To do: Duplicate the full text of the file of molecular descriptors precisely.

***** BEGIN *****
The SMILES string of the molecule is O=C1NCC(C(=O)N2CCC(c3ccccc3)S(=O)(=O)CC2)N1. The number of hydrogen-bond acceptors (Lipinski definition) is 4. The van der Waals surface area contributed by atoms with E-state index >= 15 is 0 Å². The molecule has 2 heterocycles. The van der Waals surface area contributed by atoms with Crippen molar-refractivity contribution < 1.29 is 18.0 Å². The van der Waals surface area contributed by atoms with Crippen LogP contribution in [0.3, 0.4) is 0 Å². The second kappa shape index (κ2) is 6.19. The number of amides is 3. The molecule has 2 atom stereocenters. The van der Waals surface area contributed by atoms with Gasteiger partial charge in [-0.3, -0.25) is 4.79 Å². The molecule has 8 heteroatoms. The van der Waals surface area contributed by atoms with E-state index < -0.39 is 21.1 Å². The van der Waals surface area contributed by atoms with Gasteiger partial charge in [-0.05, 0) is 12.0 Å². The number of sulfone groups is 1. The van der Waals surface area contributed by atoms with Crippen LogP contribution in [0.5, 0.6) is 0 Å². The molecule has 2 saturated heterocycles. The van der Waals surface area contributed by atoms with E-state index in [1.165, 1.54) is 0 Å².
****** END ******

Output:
The SMILES string of the molecule is O=C1NCC(C(=O)N2CCC(c3ccccc3)S(=O)(=O)CC2)N1. The number of hydrogen-bond acceptors (Lipinski definition) is 4. The van der Waals surface area contributed by atoms with E-state index >= 15 is 0 Å². The molecule has 2 heterocycles. The van der Waals surface area contributed by atoms with Crippen molar-refractivity contribution < 1.29 is 18.0 Å². The van der Waals surface area contributed by atoms with Crippen LogP contribution in [0.3, 0.4) is 0 Å². The second kappa shape index (κ2) is 6.19. The number of amides is 3. The molecule has 2 atom stereocenters. The van der Waals surface area contributed by atoms with Gasteiger partial charge in [-0.3, -0.25) is 4.79 Å². The molecule has 8 heteroatoms. The van der Waals surface area contributed by atoms with E-state index < -0.39 is 21.1 Å². The van der Waals surface area contributed by atoms with Gasteiger partial charge in [-0.05, 0) is 12.0 Å². The number of sulfone groups is 1. The van der Waals surface area contributed by atoms with Crippen LogP contribution in [0.5, 0.6) is 0 Å². The molecule has 2 saturated heterocycles. The van der Waals surface area contributed by atoms with E-state index in [1.165, 1.54) is 0 Å².